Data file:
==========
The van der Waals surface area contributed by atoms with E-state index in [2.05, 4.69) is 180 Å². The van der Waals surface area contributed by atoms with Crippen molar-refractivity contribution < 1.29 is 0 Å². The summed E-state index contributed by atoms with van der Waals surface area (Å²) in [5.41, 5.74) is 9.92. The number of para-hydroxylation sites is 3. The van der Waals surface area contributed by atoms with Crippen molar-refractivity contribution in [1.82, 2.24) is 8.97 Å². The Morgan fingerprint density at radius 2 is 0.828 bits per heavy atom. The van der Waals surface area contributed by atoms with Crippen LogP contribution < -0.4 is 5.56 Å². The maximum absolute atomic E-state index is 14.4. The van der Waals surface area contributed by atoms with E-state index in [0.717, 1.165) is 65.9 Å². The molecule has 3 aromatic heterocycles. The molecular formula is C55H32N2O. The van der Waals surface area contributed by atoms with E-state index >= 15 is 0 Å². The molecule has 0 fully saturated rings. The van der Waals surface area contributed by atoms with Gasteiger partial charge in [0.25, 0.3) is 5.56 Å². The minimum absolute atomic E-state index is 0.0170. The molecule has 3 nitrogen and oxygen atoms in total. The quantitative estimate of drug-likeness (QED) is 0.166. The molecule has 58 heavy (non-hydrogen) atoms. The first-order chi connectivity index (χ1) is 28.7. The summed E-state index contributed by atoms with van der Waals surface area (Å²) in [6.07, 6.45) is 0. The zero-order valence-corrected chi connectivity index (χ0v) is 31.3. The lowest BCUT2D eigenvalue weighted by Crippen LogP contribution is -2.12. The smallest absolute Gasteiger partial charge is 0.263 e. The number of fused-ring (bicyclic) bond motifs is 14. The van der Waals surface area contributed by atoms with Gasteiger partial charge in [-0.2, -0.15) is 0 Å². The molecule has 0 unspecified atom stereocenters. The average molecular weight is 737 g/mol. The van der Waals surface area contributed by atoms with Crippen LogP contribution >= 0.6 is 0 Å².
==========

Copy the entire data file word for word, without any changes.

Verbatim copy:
The van der Waals surface area contributed by atoms with E-state index in [2.05, 4.69) is 180 Å². The van der Waals surface area contributed by atoms with Crippen molar-refractivity contribution < 1.29 is 0 Å². The summed E-state index contributed by atoms with van der Waals surface area (Å²) in [5.41, 5.74) is 9.92. The number of para-hydroxylation sites is 3. The van der Waals surface area contributed by atoms with Crippen molar-refractivity contribution in [1.82, 2.24) is 8.97 Å². The Morgan fingerprint density at radius 2 is 0.828 bits per heavy atom. The van der Waals surface area contributed by atoms with Crippen LogP contribution < -0.4 is 5.56 Å². The maximum absolute atomic E-state index is 14.4. The van der Waals surface area contributed by atoms with E-state index in [0.717, 1.165) is 65.9 Å². The molecule has 3 aromatic heterocycles. The molecular formula is C55H32N2O. The van der Waals surface area contributed by atoms with E-state index >= 15 is 0 Å². The molecule has 0 fully saturated rings. The van der Waals surface area contributed by atoms with Gasteiger partial charge in [0.25, 0.3) is 5.56 Å². The minimum absolute atomic E-state index is 0.0170. The molecule has 3 nitrogen and oxygen atoms in total. The quantitative estimate of drug-likeness (QED) is 0.166. The molecule has 58 heavy (non-hydrogen) atoms. The first-order chi connectivity index (χ1) is 28.7. The summed E-state index contributed by atoms with van der Waals surface area (Å²) in [6.07, 6.45) is 0. The zero-order valence-corrected chi connectivity index (χ0v) is 31.3. The lowest BCUT2D eigenvalue weighted by Crippen LogP contribution is -2.12. The smallest absolute Gasteiger partial charge is 0.263 e. The number of fused-ring (bicyclic) bond motifs is 14. The van der Waals surface area contributed by atoms with Gasteiger partial charge in [-0.2, -0.15) is 0 Å². The molecule has 0 unspecified atom stereocenters. The average molecular weight is 737 g/mol. The van der Waals surface area contributed by atoms with Crippen LogP contribution >= 0.6 is 0 Å².